Minnesota Vikings linebacker Eric Wilson rose through the team’s ranks and shined in his first season as a starter in 2020.
He tallied 122 tackles and tied the NFL lead among linebackers in combined interceptions (3), fumble recoveries (2) and forced fumbles (1).
Yet, Wilson saw his release from the Vikings as a necessary evil for the franchise trying to get under the deflated 2021 salary cap. In turn, Wilson agreed to a one-year deal worth up to $3.25 million with the Philadelphia Eagles on Tuesday, Mike Garafolo reported.
Over The Cap’s Jason Fitzgerald appraised Wilson’s 2020 production to warrant a deal worth a $9 or $10 million annual salary in a regular offseason, per Chris Tomasson. However, Wilson’s contract with the Eagles is worth less than his $3.26 million tender he played under with Minnesota in 2020 as Philadelphia potentially made away with a steal at linebacker.
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Writing Was on the Wall for Wilson
Wilson, 27, was a wild success story coming out of the Vikings organization.
Undrafted in 2017, Wilson earned a spot on special teams and quickly became one of the Vikings’ most valuable depth pieces. When Anthony Barr suffered a season-ending torn pectoral injury in Week 2 last season, Wilson finally got his shot and produced, garnering respect from teammate and All-Pro middle linebacker Eric Kendricks who called Wilson a “walking turnover.”
While turnovers are often a fleeting statistic among linebackers, Wilson provided needed durability in the 2020 season — playing 1,034 defensive snaps for 96% of the team’s total on defense.
But even before Barr agreed to restructure his contract (which freed up $8.5 million in cap space), general manager Rick Spielman spelled his doubt of keeping three linebackers at a premium.
“Keeping the Vikings’ defensive core together is the goal, according to Spielman, who admitted ‘it’s hard to spend that much money on three linebackers’ when asked about Wilson’s pending free agency after 25 starts in the past three seasons,” Star Tribune reporter Andrew Krammer wrote.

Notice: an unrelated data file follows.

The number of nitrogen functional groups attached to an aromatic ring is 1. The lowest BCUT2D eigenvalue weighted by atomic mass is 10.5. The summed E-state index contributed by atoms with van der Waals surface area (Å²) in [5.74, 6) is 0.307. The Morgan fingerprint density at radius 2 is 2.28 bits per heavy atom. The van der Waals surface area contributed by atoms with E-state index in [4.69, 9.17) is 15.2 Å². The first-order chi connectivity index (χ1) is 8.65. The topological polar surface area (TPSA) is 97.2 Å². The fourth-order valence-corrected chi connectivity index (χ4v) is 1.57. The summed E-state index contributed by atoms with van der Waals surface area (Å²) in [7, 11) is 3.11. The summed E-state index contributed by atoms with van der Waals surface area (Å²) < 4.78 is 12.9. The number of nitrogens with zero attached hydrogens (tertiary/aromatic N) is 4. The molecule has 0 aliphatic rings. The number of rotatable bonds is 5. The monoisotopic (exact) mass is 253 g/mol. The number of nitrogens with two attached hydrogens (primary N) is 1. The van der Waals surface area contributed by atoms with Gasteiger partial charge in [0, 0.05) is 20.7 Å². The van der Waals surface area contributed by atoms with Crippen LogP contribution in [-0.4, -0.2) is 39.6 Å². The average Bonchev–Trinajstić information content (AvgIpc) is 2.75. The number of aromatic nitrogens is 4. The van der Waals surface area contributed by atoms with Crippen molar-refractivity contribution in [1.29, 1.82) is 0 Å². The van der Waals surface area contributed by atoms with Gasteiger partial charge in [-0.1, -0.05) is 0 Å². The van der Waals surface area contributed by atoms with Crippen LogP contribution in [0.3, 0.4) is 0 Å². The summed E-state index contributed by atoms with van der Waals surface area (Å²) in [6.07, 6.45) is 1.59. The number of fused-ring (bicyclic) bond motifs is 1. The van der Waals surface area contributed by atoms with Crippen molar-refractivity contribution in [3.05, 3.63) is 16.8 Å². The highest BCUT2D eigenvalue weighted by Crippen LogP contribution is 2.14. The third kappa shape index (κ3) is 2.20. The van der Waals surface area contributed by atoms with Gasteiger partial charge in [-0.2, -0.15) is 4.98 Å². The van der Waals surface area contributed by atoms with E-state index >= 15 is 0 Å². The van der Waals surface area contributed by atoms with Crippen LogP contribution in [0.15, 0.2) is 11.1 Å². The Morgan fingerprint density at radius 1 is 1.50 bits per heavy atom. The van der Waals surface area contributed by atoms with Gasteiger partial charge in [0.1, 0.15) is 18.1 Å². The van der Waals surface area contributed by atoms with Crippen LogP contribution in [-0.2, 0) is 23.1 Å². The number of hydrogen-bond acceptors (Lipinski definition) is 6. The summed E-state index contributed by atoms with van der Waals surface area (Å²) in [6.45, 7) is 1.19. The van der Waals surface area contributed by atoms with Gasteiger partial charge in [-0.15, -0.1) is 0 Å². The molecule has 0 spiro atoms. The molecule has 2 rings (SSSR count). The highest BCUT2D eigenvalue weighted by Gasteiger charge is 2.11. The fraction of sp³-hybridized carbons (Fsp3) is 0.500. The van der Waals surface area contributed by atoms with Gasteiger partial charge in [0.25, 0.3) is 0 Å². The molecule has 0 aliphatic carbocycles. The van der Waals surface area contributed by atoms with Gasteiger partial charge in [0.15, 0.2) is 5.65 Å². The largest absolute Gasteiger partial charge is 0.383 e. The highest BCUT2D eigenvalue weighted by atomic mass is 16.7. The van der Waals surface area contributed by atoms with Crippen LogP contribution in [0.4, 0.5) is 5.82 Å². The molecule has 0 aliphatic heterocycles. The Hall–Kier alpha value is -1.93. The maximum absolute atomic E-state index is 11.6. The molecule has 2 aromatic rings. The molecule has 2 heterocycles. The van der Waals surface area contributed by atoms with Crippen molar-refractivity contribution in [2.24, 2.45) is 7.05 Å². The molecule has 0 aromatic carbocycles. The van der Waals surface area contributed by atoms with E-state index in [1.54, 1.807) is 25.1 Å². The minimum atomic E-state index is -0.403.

Wilson was the odd-man-out as Spielman doubled down on Barr’s value, calling him a “critical piece” to coach Mike Zimmer’s defense.
“Anthony is a critical piece — I know Coach Zim has spoken about it — of our defense. Just him on the field creates some offensives coaches, they have to scheme for him,” Spielman said. “But it’s all going to depend how the pieces are going to fit in place.
“We went through a lot of different scenarios. If we got Danielle Hunter and [Michael] Pierce back, and then you have Anthony Barr and Eric Kendricks back – you can’t fill every hole with expensive players.”
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Wilson is Not a Backbreaking Loss, But Linebacker Depth Must Step Up
The one knock to Wilson’s game this past season was his struggles to stop the run. He posted a 38.3 run-stopping grade by Pro Football Focus, ranking 85th out of 99 qualifiers. Wilson missed a second-highest 17 tackles, behind only Jeff Gladney, for a 12.2% missed tackle rate.
Minnesota signed veteran linebacker Nick Vigil to a one-year deal in the offseason a budget-free agent to add to the competition for the weakside linebacker spot. The bad news? Vigil, as a 16-game starter with the Cincinnati Bengals in 2019, missed 21 tackles at a 15.9% rate.
Spielman pointed to second-year linebackers Troy Dye (No. 132 overall, 4th round) and Blake Lynch (undrafted) and Ryan Connelly as potential replacements for Wilson. Vigil likely joins the crop of competition which has no clear favorite entering training camp.
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